Virgin Galactic launches third successful spaceflight
Virgin Galactic’s rocket-powered plane, carrying two pilots, soared into the upper atmosphere on its third mission to reach space Saturday morning.
The success cues up Virgin Galactic to begin launching paying customers within the next year as the company works to finish its testing campaign at its new headquarters in New Mexico.
Spaceplane VSS Unity reached an altitude of 55.45 miles, according to the company. The US government recognizes the 50-mile mark as the edge of space. The company tweeted Saturday morning that the spaceflight carried technology experiments for NASA’s Flight Opportunities Program.
News of Virgin Galactic’s test flight appeared to encourage investors earlier in the week, as they sent shares soaring more than 14% on Wednesday.
Saturday’s flight comes after Virgin Galactic’s last spaceflight attempt ended abruptly when the rocket engine that powers the space plane, called VSS Unity, failed to ignite, setting the company’s testing schedule back by months.
Virgin Galactic, founded by British billionaire Richard Branson in 2004, has spent years pledging to take groups of customers on brief, scenic flights to suborbital space. But the company has faced a series of complications and delays, including a 2014 test flight crash that left one pilot dead.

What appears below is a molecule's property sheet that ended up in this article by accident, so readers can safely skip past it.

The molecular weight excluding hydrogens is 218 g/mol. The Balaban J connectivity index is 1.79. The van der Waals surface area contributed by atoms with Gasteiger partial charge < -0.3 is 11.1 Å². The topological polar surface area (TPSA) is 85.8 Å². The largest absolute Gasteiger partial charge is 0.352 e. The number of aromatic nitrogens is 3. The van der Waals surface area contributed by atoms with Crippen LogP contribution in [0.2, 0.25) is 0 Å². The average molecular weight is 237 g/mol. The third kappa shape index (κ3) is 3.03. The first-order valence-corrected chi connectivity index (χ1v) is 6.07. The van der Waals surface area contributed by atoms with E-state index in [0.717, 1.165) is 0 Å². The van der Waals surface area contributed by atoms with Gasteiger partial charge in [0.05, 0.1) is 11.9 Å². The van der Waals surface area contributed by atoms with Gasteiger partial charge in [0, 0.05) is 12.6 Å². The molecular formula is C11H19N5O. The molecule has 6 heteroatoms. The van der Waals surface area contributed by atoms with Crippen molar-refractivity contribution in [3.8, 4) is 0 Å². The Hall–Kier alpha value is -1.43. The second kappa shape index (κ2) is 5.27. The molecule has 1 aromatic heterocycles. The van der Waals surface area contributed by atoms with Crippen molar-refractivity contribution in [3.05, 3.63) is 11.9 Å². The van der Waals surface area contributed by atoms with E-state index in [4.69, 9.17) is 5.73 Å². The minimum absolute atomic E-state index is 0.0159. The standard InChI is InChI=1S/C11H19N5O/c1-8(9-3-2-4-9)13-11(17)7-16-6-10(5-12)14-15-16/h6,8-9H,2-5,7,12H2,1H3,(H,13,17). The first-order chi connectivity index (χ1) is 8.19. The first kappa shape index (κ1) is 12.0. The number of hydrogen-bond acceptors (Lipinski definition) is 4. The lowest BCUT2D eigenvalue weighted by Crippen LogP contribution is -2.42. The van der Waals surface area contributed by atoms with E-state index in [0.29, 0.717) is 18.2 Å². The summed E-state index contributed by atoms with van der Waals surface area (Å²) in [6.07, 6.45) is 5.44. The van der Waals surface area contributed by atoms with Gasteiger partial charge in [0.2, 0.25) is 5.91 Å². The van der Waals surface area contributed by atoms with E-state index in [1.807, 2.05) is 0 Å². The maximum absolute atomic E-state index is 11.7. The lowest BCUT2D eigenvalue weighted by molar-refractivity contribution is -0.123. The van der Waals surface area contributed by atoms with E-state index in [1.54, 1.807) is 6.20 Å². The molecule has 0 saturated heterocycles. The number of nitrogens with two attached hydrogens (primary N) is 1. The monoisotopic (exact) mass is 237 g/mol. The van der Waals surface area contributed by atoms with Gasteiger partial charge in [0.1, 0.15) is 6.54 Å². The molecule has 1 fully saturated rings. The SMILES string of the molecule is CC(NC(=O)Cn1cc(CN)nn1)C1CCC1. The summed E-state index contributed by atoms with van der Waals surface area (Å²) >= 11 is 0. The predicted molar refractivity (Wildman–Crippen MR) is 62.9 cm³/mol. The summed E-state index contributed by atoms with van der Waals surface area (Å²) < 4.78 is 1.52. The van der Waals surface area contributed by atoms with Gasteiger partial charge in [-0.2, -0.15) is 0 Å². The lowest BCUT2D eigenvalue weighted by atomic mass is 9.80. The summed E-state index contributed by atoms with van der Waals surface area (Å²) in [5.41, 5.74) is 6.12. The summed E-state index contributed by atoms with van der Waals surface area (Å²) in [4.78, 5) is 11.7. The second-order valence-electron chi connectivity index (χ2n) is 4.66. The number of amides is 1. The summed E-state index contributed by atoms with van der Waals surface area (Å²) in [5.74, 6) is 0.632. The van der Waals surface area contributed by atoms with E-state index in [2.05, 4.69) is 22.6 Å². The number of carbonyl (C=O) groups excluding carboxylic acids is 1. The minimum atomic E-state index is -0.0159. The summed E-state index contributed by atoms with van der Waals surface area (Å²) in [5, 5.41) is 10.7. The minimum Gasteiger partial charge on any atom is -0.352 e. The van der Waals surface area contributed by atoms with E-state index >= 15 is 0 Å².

Nonetheless, Virgin Galactic has already sold tickets for $200,000 to $250,000 to more than 600 people. And the company said it expects to see broad interest when ticket sales reopen — tickets that will be sold at a higher price than previously.
Recently, the company installed a new CEO, former Disney executive Michael Colglazier, and has been pledging to slowly ramp up to commercial operations over the next year or so. It’s also focused on constructing a new line of planes, called SpaceShipIII, and is angling to one day fly about 400 flights each year from its New Mexico spaceport.